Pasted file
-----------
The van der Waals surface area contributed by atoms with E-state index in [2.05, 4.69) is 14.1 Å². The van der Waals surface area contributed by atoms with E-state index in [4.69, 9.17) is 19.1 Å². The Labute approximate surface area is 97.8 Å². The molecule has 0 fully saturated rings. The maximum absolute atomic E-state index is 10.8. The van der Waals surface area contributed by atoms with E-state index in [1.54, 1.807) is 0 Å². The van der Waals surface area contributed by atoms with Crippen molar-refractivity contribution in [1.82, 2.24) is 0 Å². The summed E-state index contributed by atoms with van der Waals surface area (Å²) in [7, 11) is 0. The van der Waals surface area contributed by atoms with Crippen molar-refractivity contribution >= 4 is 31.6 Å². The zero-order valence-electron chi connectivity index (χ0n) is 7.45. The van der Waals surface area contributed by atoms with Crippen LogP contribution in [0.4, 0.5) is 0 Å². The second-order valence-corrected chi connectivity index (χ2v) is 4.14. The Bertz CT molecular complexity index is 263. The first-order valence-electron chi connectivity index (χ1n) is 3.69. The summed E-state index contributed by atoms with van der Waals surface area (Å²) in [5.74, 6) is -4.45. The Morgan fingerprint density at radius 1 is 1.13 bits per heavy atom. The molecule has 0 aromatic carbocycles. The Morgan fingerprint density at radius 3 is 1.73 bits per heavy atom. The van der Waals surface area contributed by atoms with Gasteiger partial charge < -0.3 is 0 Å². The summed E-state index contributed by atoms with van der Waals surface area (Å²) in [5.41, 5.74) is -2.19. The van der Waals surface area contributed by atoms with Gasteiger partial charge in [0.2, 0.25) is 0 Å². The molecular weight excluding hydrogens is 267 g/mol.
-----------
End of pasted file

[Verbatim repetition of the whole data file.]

The van der Waals surface area contributed by atoms with E-state index in [2.05, 4.69) is 14.1 Å². The van der Waals surface area contributed by atoms with E-state index in [4.69, 9.17) is 19.1 Å². The Labute approximate surface area is 97.8 Å². The molecule has 0 fully saturated rings. The maximum absolute atomic E-state index is 10.8. The van der Waals surface area contributed by atoms with E-state index in [1.54, 1.807) is 0 Å². The van der Waals surface area contributed by atoms with Crippen molar-refractivity contribution in [1.82, 2.24) is 0 Å². The summed E-state index contributed by atoms with van der Waals surface area (Å²) in [7, 11) is 0. The van der Waals surface area contributed by atoms with Crippen molar-refractivity contribution >= 4 is 31.6 Å². The zero-order valence-electron chi connectivity index (χ0n) is 7.45. The van der Waals surface area contributed by atoms with Crippen LogP contribution in [0.4, 0.5) is 0 Å². The second-order valence-corrected chi connectivity index (χ2v) is 4.14. The Bertz CT molecular complexity index is 263. The first-order valence-electron chi connectivity index (χ1n) is 3.69. The summed E-state index contributed by atoms with van der Waals surface area (Å²) in [5.74, 6) is -4.45. The Morgan fingerprint density at radius 1 is 1.13 bits per heavy atom. The molecule has 0 aromatic carbocycles. The Morgan fingerprint density at radius 3 is 1.73 bits per heavy atom. The van der Waals surface area contributed by atoms with Gasteiger partial charge < -0.3 is 0 Å². The summed E-state index contributed by atoms with van der Waals surface area (Å²) in [5.41, 5.74) is -2.19. The van der Waals surface area contributed by atoms with Gasteiger partial charge in [0.2, 0.25) is 0 Å². The molecular weight excluding hydrogens is 267 g/mol.